Only part of the discrepancy between excess deaths and official Covid deaths results from undercounting of Covid deaths. In New York City, when excess deaths between March 11 (the first recorded Covid-19 death) and May 2 were examined, only 57 percent had laboratory-confirmed Covid-19. Yet when probable deaths—deaths for which Covid-19, SARS-CoV-2, or an equivalent term was listed on the death certificate as an immediate, underlying, or contributing cause of death, but that did not have laboratory confirmation of Covid-19—were added in, 22 percent of excess deaths were still not attributed to Covid-19.

The indirect effect of the pandemic—deaths caused by the social and economic responses to the pandemic, including lockdowns—appears to explain the balance. For instance, people delayed needed medical care because they were instructed to shelter in place, were too scared to go to the doctor, or were unable to obtain care because of limitations on available care, including a moratorium on elective procedures…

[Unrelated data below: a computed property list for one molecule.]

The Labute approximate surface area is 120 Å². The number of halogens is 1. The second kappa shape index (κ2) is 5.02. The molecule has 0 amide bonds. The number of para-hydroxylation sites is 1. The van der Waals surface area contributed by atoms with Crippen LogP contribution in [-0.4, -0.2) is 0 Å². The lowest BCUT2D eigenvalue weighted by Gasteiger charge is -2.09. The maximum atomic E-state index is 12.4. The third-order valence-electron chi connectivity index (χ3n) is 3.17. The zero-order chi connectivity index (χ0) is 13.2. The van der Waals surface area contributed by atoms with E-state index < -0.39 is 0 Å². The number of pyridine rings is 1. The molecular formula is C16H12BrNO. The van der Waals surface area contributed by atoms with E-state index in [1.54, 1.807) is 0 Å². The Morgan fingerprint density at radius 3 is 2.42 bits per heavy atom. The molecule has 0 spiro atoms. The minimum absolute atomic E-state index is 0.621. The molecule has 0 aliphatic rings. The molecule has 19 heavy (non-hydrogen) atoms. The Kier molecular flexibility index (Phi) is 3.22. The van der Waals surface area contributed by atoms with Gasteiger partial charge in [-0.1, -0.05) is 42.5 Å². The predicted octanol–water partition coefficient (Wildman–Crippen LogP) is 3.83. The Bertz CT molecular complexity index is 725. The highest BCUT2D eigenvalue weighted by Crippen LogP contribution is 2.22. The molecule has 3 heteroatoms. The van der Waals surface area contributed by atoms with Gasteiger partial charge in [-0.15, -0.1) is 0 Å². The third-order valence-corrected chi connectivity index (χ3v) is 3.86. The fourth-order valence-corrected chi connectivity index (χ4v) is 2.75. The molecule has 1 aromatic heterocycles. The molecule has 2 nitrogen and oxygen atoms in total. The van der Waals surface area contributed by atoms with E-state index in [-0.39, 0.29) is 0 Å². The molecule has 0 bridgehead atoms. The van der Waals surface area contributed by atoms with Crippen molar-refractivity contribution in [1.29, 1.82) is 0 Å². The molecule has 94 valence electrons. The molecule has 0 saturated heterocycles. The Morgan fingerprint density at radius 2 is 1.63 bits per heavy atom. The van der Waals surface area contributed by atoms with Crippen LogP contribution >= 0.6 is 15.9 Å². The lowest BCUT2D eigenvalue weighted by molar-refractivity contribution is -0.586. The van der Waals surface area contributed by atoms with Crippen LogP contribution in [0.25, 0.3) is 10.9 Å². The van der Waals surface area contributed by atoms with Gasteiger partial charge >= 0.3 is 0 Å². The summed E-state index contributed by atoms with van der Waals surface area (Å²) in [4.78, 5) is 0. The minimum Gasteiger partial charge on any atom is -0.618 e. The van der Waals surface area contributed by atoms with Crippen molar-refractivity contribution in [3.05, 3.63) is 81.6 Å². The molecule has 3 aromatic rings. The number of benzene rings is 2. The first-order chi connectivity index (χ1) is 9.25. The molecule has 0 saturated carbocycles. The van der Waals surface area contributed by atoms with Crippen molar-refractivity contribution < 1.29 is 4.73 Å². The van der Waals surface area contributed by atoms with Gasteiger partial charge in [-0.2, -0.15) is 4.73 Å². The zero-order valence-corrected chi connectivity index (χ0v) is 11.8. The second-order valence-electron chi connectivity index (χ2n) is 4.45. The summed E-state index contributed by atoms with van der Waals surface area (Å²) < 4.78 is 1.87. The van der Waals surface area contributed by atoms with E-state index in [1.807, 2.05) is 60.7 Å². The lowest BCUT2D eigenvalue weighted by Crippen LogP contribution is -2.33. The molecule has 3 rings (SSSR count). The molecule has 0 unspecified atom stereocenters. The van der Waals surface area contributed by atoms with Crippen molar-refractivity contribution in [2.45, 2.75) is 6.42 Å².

Deaths from chronic, non-emergent conditions also increased as patients put off maintenance visits and their medical conditions deteriorated. In the second study of excess deaths, the five states with the most Covid-19 deaths from March through April (Massachusetts, Michigan, New Jersey, New York, and Pennsylvania), experienced large proportional increases in deaths from non-respiratory underlying causes, including diabetes (96 percent), heart diseases (89 percent), Alzheimer’s disease (64 percent), and cerebrovascular diseases (35 percent). New York City—the nation’s Covid-19 epicenter during that period—experienced the largest increases in non-respiratory deaths, notably from heart disease (398 percent) and diabetes (356 percent).